“We could get a place together,” I pointed out. “That would save something.”

“Yes, but perhaps not a lot. On the other hand, we’ll be over twenty-one next spring and there wouldn’t be any housemother watching over us, so we could keep beer in the fridge and have a boyfriend over if we wanted to.”

“There is that,” I agreed. “And we wouldn’t have that damn bell calling us to chapel on Wednesday mornings, either.”

“I sure wouldn’t miss that. But look, I don’t know what to tell you. I’m beginning to think that I’d just as soon get out of this place and go on to whatever it is that comes next. I wouldn’t mind taking a year off to work, but I don’t want to have to spend that year bussing tables or busting suds in some diner either. If we can come up with something where we can earn some real money, then I think taking a year off would be a good idea, since it opens us up to that year in Europe we’ve been talking about. But taking a year off just to take a year off and not being able to go to Europe out of the deal, I think I’d just as soon come back here and get it over with.”

“Well, yeah,” I agreed. “I guess the only thing that means is that we need to start looking now for something that will be worth the effort.”

“Good luck on that,” she snorted. “I don’t know if there is anything out there that will fill the bill.”

“Me either, but that doesn’t have to keep us from looking.”

We left it at that, mostly because we had no choice but to do so. It was frustrating, but there it was.

A week later we went on Thanksgiving break. As always, I was not real anxious to go home, although it had been a long time since I’d spent much time with my parents when I wasn’t rushing around to go do the next thing, and I had slowly come to realize that they deserved better treatment than that. My wanting to stay away from them had come largely from the fact that I didn’t want to give them more time to discover that I wasn’t the old Joanie. Staying away meant that they would have fewer chances to figure that out, but I wasn’t so sure it was all that big a factor anymore. After all, I had changed a great deal from the new Joanie they had known right after the accident, and the old Joanie could probably get lost in the shuffle. At least it would be easier to cover up any fluffs, so long as no one got too curious and started asking too many questions.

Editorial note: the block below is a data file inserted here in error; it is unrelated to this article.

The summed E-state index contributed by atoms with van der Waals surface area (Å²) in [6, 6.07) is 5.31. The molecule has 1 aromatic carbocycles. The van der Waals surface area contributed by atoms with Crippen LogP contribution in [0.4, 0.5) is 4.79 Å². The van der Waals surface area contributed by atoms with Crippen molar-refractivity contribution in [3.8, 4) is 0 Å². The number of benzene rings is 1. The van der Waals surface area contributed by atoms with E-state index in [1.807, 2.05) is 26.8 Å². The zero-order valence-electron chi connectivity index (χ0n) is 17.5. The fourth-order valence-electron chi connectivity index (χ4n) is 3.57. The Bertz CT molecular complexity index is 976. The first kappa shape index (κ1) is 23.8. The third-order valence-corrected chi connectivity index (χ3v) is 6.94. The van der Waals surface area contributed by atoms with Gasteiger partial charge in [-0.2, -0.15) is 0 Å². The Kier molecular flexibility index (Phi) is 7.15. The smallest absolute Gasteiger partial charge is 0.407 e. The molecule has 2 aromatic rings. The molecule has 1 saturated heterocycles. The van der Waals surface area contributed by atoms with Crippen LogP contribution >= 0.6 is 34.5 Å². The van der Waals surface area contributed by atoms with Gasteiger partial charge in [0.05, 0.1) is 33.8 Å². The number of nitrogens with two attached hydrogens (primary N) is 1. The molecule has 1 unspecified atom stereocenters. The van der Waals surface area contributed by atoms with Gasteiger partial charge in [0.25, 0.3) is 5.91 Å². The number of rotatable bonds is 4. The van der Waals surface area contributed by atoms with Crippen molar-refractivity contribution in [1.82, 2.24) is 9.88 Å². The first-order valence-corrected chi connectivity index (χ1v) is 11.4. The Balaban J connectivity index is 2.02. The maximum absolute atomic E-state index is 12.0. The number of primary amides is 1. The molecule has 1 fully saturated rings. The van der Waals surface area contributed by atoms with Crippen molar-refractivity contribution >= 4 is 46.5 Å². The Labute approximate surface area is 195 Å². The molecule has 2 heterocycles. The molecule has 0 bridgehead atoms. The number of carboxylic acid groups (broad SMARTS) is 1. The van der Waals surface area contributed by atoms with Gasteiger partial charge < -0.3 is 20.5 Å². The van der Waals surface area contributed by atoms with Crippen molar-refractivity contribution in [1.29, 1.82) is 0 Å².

In many ways Thanksgiving at home was like normal, except for Joey being gone. He was now a “double-digit midget,” a soldier with less than a hundred days left in his enlistment, and would be leaving the country on January 29, which was not soon enough as far as he was concerned. What I knew as Joe but couldn’t tell the folks, of course, was that unless there was some discontinuity between the timelines he would just miss the Tet Offensive and would be in the air homeward bound when it broke out. I remembered feeling a great deal of relief when I found out about it after my plane landed in the States.

Joey had sent me three or four brief notes while he’d been in-country. There was no real news in them, nothing I as Joe didn’t remember, but he just wanted to keep in touch. Of course, I didn’t get any letters from my sister when I had been there as Joe, because I didn’t have a sister, but I was used to that discontinuity by now. Most of my news of Joey came second-hand through the folks, who kept all his letters, though they were still a little light on news.

I had some time to kill on Friday, as both Mom and Dad would be working, and Mom had suggested that I read through Joey’s letters just to get an idea of what he was going through. For the lack of anything better to do, I sat down in a living room chair and did just that.